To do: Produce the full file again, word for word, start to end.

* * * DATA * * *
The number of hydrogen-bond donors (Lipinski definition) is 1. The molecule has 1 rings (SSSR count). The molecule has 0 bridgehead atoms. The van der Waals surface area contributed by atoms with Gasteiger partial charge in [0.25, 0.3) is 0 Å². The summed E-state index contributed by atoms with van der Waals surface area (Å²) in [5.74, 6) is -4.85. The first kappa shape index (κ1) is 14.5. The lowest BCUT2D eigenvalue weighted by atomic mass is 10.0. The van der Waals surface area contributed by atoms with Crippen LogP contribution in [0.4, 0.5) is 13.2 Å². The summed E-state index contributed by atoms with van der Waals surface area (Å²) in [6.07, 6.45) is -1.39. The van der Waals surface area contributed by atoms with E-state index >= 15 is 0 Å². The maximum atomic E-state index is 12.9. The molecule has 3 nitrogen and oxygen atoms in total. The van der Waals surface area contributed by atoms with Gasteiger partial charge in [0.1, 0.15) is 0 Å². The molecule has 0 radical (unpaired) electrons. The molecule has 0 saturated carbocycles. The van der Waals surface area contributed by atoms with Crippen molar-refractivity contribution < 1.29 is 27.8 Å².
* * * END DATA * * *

The number of hydrogen-bond donors (Lipinski definition) is 1. The molecule has 1 rings (SSSR count). The molecule has 0 bridgehead atoms. The van der Waals surface area contributed by atoms with Gasteiger partial charge in [0.25, 0.3) is 0 Å². The summed E-state index contributed by atoms with van der Waals surface area (Å²) in [5.74, 6) is -4.85. The first kappa shape index (κ1) is 14.5. The lowest BCUT2D eigenvalue weighted by atomic mass is 10.0. The van der Waals surface area contributed by atoms with Crippen LogP contribution in [0.4, 0.5) is 13.2 Å². The summed E-state index contributed by atoms with van der Waals surface area (Å²) in [6.07, 6.45) is -1.39. The van der Waals surface area contributed by atoms with E-state index >= 15 is 0 Å². The maximum atomic E-state index is 12.9. The molecule has 3 nitrogen and oxygen atoms in total. The van der Waals surface area contributed by atoms with Gasteiger partial charge in [0.1, 0.15) is 0 Å². The molecule has 0 radical (unpaired) electrons. The molecule has 0 saturated carbocycles. The van der Waals surface area contributed by atoms with Crippen molar-refractivity contribution < 1.29 is 27.8 Å².